Bologna Process Initiatives
One of the key action lines set out by the 1999 Bologna Declaration was the adoption of a
system based on two cycles, a cycle being one of the sequential
levels within which higher education qualifications are located.
The two cycles identified were
- the undergraduate Bachelor's level, lasting a minimum of three
years and needing to be completed in order to access the second
- the graduate Master's level.
It was further decided that the degree awarded after the first
cycle would be recognised as a qualification in the European labour
market, while the second cycle would be awarded with a master
and/or doctorate degree, as had already been the case in several
European countries. This marked a fundamental change insofar as
prior to 1999, the majority of higher education programmes across
Europe were not organised according to a three-cycle-structure.
The Ministerial Summit in Berlin
(2003) was the first time a third cycle of higher education -
beyond the initial two - was considered, and with that came talk of
closer integration between the European Higher Education Area
(EHEA) and the European Research Area (ERA).
Following the Berlin Ministerial Summit, a further action line in
was accordingly added: Doctoral
studies and the synergy between the EHEA and the ERA
The Bergen Communiqué (2005) then implemented
these considerations in the form of an overarching European
qualifications framework of the EHEA which featured the now common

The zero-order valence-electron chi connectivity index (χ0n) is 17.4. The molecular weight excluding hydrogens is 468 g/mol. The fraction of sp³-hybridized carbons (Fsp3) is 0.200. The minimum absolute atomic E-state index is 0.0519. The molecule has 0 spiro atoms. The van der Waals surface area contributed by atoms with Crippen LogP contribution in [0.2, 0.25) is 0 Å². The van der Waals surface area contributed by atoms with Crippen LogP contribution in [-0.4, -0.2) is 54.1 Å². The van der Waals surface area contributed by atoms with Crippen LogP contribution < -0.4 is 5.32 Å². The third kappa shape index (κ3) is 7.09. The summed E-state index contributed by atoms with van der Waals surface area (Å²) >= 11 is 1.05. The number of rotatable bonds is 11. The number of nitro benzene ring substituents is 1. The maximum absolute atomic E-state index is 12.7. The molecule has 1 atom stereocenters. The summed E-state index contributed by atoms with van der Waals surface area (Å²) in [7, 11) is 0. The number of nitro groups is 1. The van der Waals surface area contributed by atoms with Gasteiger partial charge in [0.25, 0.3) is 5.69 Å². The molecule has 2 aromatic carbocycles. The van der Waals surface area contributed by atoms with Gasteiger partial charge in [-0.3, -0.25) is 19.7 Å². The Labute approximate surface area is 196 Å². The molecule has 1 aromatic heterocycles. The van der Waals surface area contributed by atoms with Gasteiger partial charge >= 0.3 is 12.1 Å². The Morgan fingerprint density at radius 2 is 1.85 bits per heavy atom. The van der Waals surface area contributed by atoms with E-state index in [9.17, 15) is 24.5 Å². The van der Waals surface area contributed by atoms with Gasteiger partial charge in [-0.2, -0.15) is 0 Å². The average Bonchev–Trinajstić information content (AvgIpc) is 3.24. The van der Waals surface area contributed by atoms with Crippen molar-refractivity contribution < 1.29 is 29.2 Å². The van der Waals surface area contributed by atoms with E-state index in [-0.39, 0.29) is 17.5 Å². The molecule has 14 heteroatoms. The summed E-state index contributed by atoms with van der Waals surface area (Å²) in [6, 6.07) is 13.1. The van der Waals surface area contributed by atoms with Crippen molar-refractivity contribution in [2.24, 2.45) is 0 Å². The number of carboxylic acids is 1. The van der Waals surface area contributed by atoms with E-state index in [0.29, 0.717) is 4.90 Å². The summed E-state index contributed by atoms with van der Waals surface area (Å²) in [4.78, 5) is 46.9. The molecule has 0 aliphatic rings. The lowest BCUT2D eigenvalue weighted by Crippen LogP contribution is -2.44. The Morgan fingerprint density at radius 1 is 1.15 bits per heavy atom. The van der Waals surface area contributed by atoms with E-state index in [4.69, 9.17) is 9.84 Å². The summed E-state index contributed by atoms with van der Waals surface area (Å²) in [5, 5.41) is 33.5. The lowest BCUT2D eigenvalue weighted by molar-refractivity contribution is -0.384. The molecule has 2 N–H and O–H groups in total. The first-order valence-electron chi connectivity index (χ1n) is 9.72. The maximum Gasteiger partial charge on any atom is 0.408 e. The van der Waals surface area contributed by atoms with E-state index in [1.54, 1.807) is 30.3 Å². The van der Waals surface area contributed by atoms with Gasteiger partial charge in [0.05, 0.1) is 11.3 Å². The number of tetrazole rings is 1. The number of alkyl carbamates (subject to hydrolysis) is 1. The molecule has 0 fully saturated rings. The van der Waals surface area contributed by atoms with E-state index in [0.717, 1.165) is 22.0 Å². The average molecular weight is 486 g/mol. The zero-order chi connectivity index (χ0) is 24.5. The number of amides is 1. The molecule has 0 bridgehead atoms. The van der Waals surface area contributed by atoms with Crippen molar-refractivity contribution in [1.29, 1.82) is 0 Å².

generic framework with three cycles:
- At least three full-time equivalent academic years, typically
carrying 180 to 240 ECTS credit points
- generally referred to as the Bachelor cycle, although it also
includes 'short' programmes such as the Foundation Degree, and
'intermediate' programmes such as the DipHE and the HND
- typically carries 90-120 ECTS, with a minimum of 60 credits at
the level of the second cycle (i.e. the Master cycle)
- the doctoral, typically not credit-rated
Related EU initiatives
The European Union supports the Europe-wide implementation of the
three-cycle-system. Given that the implementation is the
responsibility of the single member states, there are no
directly related EU initiatives.
The three-cycle framework introduced by the Bologna process was
essentially based on the system already in place in the UK - the UK
therefore had a unique position within the EHEA. Similarly, the
English-language terminology to refer to the different degrees has
been widely adopted across Europe. However, some substantial
differences remain: while the term 'Master', for instance, is used
in many different systems for the second cycle degree, it is not
the case that these degrees are also all structurally the same.
Indeed, the MA programmes vary considerably across Europe as there
is no one single model.